When discussing the Catholic priesthood, many questions need to be considered. First and foremost, we must ask ourselves where the idea of the priesthood comes from in the Scriptures. Contrary to the ideas of our Protestant brethren, the idea of the ministerial priesthood is clearly enunciated within the New Testament. Indeed, if there is no priesthood, there is no Christian faith.
It will not suffice to simply say that only Christ is a priest. Christ is understood as our true high priest. On this, anyone deserving the name of Christian agrees. Equally unsatisfying is the statement that we are all priests. Now the Bible certainly teaches that all who call upon the name of the Lord are priests. First Israel, and then the New Testament community are referred to frequently as a “royal priesthood, a holy nation.” Yet the priesthood of Jesus Christ and the Catholic priesthood go far deeper. In the Epistle to the Hebrews, the author frequently makes reference to Christ being a priest “of the order of Melchizedek.”
For all intents and purposes, Melchizedek is a very obscure figure in the Old Testament. He appears only once in the book of Genesis. He is viewed as the King Salem, and “without father or mother,” which is merely a literary device to signify his timelessness. His offering, rather than animals or the first fruits of ones labor (something going back to the very beginning of creation), were bread and wine. While the Israelites of the Old Testament had their priests of the Levitical law, they had nobody of the order of Melchizedek. Instead, they looked forward to the day of the Messiah, who the Psalmist makes clear will be a priest of the Order of Melchizedek. That Messiah came in the person of Jesus Christ. Yet we must ask ourselves: does anyone else belong to this priesthood? The Biblical evidence provides a resounding yes. To do that, one must simply look at what is popularly known as the “Last Supper.”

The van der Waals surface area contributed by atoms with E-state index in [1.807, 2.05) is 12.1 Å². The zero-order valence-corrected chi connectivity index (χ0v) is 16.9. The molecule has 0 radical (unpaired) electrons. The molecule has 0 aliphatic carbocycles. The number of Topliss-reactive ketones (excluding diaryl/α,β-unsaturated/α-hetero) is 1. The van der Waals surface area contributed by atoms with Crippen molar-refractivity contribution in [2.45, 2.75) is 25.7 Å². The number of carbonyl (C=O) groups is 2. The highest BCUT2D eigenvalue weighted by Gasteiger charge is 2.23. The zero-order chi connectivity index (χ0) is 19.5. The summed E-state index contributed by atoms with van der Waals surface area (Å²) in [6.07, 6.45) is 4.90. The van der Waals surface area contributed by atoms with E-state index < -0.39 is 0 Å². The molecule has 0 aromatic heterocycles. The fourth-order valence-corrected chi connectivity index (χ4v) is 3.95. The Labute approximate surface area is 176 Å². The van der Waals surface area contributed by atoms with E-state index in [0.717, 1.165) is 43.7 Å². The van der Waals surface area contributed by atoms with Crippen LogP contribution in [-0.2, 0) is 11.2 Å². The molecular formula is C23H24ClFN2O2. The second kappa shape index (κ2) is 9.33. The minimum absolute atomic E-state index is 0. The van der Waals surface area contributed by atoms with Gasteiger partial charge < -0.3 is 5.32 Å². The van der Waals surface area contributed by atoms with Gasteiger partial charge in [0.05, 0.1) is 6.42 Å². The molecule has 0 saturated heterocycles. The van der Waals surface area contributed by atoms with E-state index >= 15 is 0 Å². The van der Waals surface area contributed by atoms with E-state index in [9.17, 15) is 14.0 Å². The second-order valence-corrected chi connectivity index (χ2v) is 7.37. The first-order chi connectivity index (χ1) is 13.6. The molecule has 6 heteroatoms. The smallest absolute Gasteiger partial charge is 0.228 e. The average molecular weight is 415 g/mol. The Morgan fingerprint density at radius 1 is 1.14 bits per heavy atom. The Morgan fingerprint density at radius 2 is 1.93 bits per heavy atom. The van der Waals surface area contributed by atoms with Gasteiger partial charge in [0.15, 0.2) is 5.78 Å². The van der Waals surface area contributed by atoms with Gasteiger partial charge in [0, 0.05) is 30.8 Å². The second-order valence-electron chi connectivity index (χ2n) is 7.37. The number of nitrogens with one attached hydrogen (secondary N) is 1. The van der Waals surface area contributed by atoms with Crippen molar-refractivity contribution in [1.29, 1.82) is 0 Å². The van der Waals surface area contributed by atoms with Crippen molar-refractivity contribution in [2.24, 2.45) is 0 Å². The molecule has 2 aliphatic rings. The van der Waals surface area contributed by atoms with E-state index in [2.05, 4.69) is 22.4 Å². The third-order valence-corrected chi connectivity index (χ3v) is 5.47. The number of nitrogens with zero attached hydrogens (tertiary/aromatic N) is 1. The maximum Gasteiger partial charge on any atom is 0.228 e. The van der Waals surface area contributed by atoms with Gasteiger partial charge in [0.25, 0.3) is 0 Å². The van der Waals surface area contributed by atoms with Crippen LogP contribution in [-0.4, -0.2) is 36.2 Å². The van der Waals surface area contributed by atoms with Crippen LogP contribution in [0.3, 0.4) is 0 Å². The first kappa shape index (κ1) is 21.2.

When considering the audience of the Last Supper, a few things come to mind. First and foremost is that not all of Christ’s followers were present. Only the Apostles were present in that room. The second consideration is that the text of the Last Supper is absolutely filled with sacrificial terminology. We see Christ “giving thanks” for the bread and wine.
This in and of itself denotes a sacrifice. Christ then says that the bread is His body, “given” for you. The word implies authority. When the Devil tempts Christ in Matthews Gospel (Matt 4:9), Satan states he will “give” all the Kingdoms of the Earth to Christ in exchange for His worship. Yet for Christ, His body is “given” for the sake of the Apostles. Who is it given to? Would it make sense for Christ to give the Apostles His body, as the purpose of the offering? No, the offering is given to God for their sake. Right in those words, we see a connotation of sacrifice.